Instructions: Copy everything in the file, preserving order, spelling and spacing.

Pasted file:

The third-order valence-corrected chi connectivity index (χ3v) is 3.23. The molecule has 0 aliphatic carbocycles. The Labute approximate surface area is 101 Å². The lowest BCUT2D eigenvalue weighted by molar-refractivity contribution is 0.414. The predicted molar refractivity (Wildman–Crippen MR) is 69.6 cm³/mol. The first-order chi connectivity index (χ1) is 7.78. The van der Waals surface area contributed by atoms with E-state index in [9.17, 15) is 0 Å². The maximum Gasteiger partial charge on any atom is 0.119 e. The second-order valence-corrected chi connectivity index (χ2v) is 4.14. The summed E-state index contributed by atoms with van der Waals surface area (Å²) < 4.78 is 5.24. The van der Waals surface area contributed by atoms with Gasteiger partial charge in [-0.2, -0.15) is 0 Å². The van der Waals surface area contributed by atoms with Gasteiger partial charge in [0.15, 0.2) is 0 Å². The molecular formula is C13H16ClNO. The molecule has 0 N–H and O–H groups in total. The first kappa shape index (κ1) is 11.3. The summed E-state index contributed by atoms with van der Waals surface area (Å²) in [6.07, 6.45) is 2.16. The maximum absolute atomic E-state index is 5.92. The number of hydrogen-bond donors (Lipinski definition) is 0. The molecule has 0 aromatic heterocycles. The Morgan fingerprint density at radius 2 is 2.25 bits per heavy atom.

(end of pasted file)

The third-order valence-corrected chi connectivity index (χ3v) is 3.23. The molecule has 0 aliphatic carbocycles. The Labute approximate surface area is 101 Å². The lowest BCUT2D eigenvalue weighted by molar-refractivity contribution is 0.414. The predicted molar refractivity (Wildman–Crippen MR) is 69.6 cm³/mol. The first-order chi connectivity index (χ1) is 7.78. The van der Waals surface area contributed by atoms with E-state index in [9.17, 15) is 0 Å². The maximum Gasteiger partial charge on any atom is 0.119 e. The second-order valence-corrected chi connectivity index (χ2v) is 4.14. The summed E-state index contributed by atoms with van der Waals surface area (Å²) < 4.78 is 5.24. The van der Waals surface area contributed by atoms with Gasteiger partial charge in [-0.2, -0.15) is 0 Å². The van der Waals surface area contributed by atoms with Gasteiger partial charge in [0.15, 0.2) is 0 Å². The molecular formula is C13H16ClNO. The molecule has 0 N–H and O–H groups in total. The first kappa shape index (κ1) is 11.3. The summed E-state index contributed by atoms with van der Waals surface area (Å²) in [6.07, 6.45) is 2.16. The maximum absolute atomic E-state index is 5.92. The number of hydrogen-bond donors (Lipinski definition) is 0. The molecule has 0 aromatic heterocycles. The Morgan fingerprint density at radius 2 is 2.25 bits per heavy atom.